Betsy Devos Used Personal Email Accounts To Conduct Some Work, An Internal Report Says
A recently released report from an internal Education Department Education watchdog claimed Education Secretary Betsy DeVos has used personal email accounts in "limited" instances while conducting government business. According to NBC News, the government watchdog said DeVos sometimes sent or received work emails from four personal accounts and did not always preserve these messages properly.
In reporting the findings of a review requested by Rep. Rosa DeLauro, the Department of Education's Office of Inspector General said it did not find "evidence of active or extensive use of personal email" by DeVos. However, it noted that it had found a "limited number" of instances in which the education secretary had used a personal account. Bustle has reached out to the Department of Education for comment.
While Education Department policy prohibits employees from using personal email accounts or other messaging apps for department business, the watchdog agency's report said DeVos sent or received less than 100 work or government emails through her four personal accounts between Jan. 20, 2017 and April 10, 2018. Many of these emails, the report said, were sent to DeVos in 2017 from people seeking to congratulate DeVos on her confirmation, issue advice and/or provide staffing recommendations.
But the watchdog also determined that emails related to government business, which were sent or received by one of DeVos' personal accounts "were not always being properly preserved." According to the Office of Inspector General, a Department of Education policy requires any employee who uses personal email to conduct business to "forward those messages to a Department account within 20 days." Investigators said they found no instances where DeVos forwarded emails pertaining to government business from her personal accounts to her Education Department email. Such messages appeared to have only been preserved in the email accounts of other Education Department employees who had been included in the email, the internal watchdog said.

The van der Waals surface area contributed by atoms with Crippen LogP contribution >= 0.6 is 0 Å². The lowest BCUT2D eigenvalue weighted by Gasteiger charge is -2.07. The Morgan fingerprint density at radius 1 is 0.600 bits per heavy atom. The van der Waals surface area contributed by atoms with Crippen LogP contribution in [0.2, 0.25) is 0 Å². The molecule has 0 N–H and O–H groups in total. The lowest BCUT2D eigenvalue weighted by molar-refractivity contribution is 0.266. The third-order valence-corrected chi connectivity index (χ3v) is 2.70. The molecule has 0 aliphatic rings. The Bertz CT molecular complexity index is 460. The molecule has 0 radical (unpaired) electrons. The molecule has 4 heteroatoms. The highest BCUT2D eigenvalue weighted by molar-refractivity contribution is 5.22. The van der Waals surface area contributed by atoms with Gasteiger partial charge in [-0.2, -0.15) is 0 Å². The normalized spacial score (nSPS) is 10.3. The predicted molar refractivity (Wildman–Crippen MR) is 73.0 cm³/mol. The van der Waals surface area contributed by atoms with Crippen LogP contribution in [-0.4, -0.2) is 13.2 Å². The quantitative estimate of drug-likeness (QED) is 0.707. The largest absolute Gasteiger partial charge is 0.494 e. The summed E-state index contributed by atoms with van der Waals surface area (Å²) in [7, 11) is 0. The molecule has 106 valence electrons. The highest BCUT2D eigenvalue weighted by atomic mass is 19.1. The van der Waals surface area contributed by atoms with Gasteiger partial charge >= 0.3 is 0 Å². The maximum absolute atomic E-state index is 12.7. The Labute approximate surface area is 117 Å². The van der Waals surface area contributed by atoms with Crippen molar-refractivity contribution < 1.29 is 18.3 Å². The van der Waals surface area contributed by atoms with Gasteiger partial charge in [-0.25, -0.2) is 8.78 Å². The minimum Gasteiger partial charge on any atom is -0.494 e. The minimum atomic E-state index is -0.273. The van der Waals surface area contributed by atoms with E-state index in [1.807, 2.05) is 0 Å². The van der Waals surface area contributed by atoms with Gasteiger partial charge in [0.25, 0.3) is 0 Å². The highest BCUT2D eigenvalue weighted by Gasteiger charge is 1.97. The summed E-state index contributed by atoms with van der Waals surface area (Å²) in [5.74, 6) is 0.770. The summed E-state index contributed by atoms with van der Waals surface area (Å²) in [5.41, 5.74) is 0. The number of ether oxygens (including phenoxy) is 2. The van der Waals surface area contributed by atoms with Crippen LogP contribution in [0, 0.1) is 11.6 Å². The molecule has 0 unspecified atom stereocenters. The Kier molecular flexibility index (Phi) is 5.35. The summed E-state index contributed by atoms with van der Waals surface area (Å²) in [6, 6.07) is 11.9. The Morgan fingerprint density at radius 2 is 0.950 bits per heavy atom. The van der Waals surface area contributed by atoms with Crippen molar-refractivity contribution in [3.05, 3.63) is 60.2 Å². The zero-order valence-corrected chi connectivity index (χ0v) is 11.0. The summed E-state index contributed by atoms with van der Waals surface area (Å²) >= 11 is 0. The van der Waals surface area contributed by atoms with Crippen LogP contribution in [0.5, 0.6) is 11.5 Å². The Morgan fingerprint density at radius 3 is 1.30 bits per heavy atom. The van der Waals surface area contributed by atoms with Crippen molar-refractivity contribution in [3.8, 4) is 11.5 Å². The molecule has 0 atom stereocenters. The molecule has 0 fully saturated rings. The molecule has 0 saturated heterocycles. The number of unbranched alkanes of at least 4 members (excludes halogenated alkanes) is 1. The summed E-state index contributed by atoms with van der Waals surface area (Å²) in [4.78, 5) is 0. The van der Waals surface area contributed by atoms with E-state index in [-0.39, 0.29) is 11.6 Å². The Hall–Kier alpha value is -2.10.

In its report, the Office of Inspector General noted that during its review DeVos' office had said it was "taking additional steps to identify and preserve" Department-related emails in the education secretary's personal email accounts, including forwarding them as required by Department policy.
While DeVos' use of personal email accounts may not have been "extensive," the revelation may prove potentially troublesome for the president. Before taking office, President Donald Trump repeatedly harangued then-Democratic nominee Hillary Clinton on the campaign trail about her use of a private email server while serving as secretary of State. During the second presidential debate of the 2016 election, for example, Trump told Clinton she'd "be in jail" because of her emails if he was in charge of the law. In fact, spurred by Trump's continuous calls for her prosecution, "lock her up" became a popular chant among Trump supporters at rallies.
DeVos isn't the only Trump administration official reported to have used personal accounts for work-related communications. Late last year, The Washington Post reported that Ivanka Trump had violated federal records rules by sending "hundreds" of emails to assistants, White House aides, and Cabinet officials using her personal email account.
As part of its report into DeVos' conduct, the Office of Inspector General noted that the Department of Education could improve its training to communicate more clearly to employees what is considered to be an appropriate use of personal email and messaging applications.